The auxiliary bishop of Managua, Silvio José Báez, said this Sunday, August 21, that “the powerful who carry crimes and injustices on their backs” are heading for ruin in an emotional homily from St. Agatha’s parish in Miami, where he criticized blasphemy and the fabrication of infamous slander while demanding the release of political prisoners of the regime.
The pronouncement of the Carmelite bishop, exiled since 2019 due to death threats from fanatics of the ruling party in Nicaragua, is known hours after Pope Francis expressed his “pain and concern” for what is happening in the country, where the Catholic Church is the object of persecution on the part of the regime of Daniel Ortega.
“The powerful who use the law to do illegal acts are not Christians, nor are those who call evil good and good evil. Those tyrants who carry on their backs are headed for ruin,” said the bishop.
On Friday, August 19, the regime's persecution of the religious intensified, reaching a peak when the Police raided the Episcopal Curia of Matagalpa and kidnapped Bishop Rolando Alvarez, one of the most prestigious voices of the Episcopal Conference of Nicaragua, whom the authorities are investigating for allegedly “organizing violent groups” and “inciting hatred”.
“We must ask for their freedom because they are innocent”, exclaims Monsignor Baez
Even at the end of the Mass, Monsignor Baez expressed some concrete words about the imprisonment of Monsignor Alvarez, his collaborators, and the other priests of the Catholic Church: “I want you to know that I am suffering a lot and praying for you, Nicaragua, and our Church. I especially want to greet with affection our brothers of the Diocese of Matagalpa and Estelí, who are being deprived of their pastor's physical presence," he said.
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“I know that it is a great pain for them. I want to tell Nicaraguans not to lose hope, and to pray for Monsignor Rolando Alvarez, for the priests of Matagalpa and the others who are imprisoned, the other lay people, and all the political prisoners of our country. We must ask for freedom, we must not negotiate with the person. We must ask for freedom because they are innocent. Let us trust in the God of life and freedom, who will listen to our prayers. We are with you brothers of Nicaragua,” he added.
Monsignor Baez analyzed the reading of the Gospel of Luke which narrates the encounter of Jesus with a person on his way to Jerusalem who asks him about salvation. The answer is that they only achieve it by entering through the narrow gate which, in the words of Baez, is a “gate of love, justice, and truth”.
“Do not forget, no one is eternal, only God”
“Those who exercise power, do not deceive yourselves: you will not be happy or reach salvation by being unjust and cruel. Understand that making others suffer closes the door that leads to life. And do not forget that no one is eternal, only God. Strive to enter through the narrow door”, the Carmelite bishop affirmed.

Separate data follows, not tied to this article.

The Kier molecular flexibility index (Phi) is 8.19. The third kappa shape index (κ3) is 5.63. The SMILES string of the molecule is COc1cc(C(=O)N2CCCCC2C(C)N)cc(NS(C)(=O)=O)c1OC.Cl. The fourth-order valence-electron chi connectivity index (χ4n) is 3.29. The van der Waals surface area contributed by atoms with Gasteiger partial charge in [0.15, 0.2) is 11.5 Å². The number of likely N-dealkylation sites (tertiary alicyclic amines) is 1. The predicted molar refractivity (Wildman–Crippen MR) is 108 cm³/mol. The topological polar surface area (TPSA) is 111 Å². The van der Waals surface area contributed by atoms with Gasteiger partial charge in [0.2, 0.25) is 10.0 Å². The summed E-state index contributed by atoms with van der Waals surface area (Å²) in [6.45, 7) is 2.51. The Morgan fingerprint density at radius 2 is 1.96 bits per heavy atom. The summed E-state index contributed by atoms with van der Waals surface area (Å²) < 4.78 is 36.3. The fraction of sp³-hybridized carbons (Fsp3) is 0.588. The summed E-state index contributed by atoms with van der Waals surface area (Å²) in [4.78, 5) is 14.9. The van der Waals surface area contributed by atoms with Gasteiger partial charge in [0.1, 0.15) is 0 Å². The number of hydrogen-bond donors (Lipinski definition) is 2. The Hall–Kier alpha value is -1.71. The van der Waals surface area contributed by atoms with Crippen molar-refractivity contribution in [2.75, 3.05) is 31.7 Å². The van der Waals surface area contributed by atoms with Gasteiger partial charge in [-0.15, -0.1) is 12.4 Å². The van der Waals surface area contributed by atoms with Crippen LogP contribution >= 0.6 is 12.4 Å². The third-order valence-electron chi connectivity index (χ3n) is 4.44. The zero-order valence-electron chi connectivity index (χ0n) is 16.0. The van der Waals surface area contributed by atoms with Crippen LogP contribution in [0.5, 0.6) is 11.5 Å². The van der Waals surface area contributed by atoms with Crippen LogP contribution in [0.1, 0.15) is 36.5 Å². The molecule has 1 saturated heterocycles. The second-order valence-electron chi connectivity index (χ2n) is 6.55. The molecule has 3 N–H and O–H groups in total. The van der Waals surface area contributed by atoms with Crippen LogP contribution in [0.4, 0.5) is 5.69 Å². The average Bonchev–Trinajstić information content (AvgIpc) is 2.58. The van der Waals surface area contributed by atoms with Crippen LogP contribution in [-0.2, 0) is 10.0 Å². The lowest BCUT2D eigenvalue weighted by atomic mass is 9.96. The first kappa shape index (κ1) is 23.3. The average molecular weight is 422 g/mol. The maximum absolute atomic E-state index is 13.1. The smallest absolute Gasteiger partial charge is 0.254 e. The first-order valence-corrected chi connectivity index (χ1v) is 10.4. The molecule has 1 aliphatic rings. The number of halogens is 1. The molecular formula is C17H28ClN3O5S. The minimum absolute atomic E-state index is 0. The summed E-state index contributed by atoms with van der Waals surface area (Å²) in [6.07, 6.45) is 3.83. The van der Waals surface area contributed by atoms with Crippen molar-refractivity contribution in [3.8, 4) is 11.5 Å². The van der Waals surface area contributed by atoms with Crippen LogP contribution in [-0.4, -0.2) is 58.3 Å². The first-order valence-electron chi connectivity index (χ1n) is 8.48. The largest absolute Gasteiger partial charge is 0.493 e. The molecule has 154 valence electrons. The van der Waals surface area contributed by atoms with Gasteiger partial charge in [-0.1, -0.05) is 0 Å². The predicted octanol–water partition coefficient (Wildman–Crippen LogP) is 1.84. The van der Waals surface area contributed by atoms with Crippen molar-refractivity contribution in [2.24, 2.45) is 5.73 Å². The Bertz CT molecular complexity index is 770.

A police device keeps Alvarez forcibly confined in his residence in Managua. On August 19, Vice President Rosario Murillo read the press release of the Police, whose supreme chief is Ortega, in which they alleged that the decision to detain the religious was taken to protect the “peace, security and tranquility of the families”.
Murillo's speech was immediately rejected both nationally and internationally. Representatives of Episcopal Conferences from more than eight countries of the world condemned the aggression and demanded Alvarez's freedom.
So did the Father General of the Discalced Carmelite Order, Miguel Márquez Calle, who denounced the violent capture of the Nicaraguan bishop and called for his immediate release and respect for his dignity.
Reflection on Christianity and lying
The Catholic hierarch added this Sunday, August 21, that before God it is not the same to be upright, kind, and helpful as to be selfish, unjust, and corrupt.
“At the social level, the honeyed speeches that invoke God and speak of him are useless and blasphemous, while words of hatred are hurled, infamous slanders are fabricated and people are made to suffer,” he reflected.
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Baez also advocated maintaining hope- “never despair” -and added that the door Jesus speaks of “is open” also for the powerful, whom he suggests “change their lives.”
“Let the Gospel of Jesus enlighten your conscience, take responsibility for your crimes, and make room for love in your heart. If you want to live truly and be saved, free those you hold captive, stop believing you are eternal, and act thinking of the welfare of all, not only accumulating wealth and increasing your power. Fight not to oppress”, he stressed.
This article was originally published in Spanish in Confidencial and translated by our staff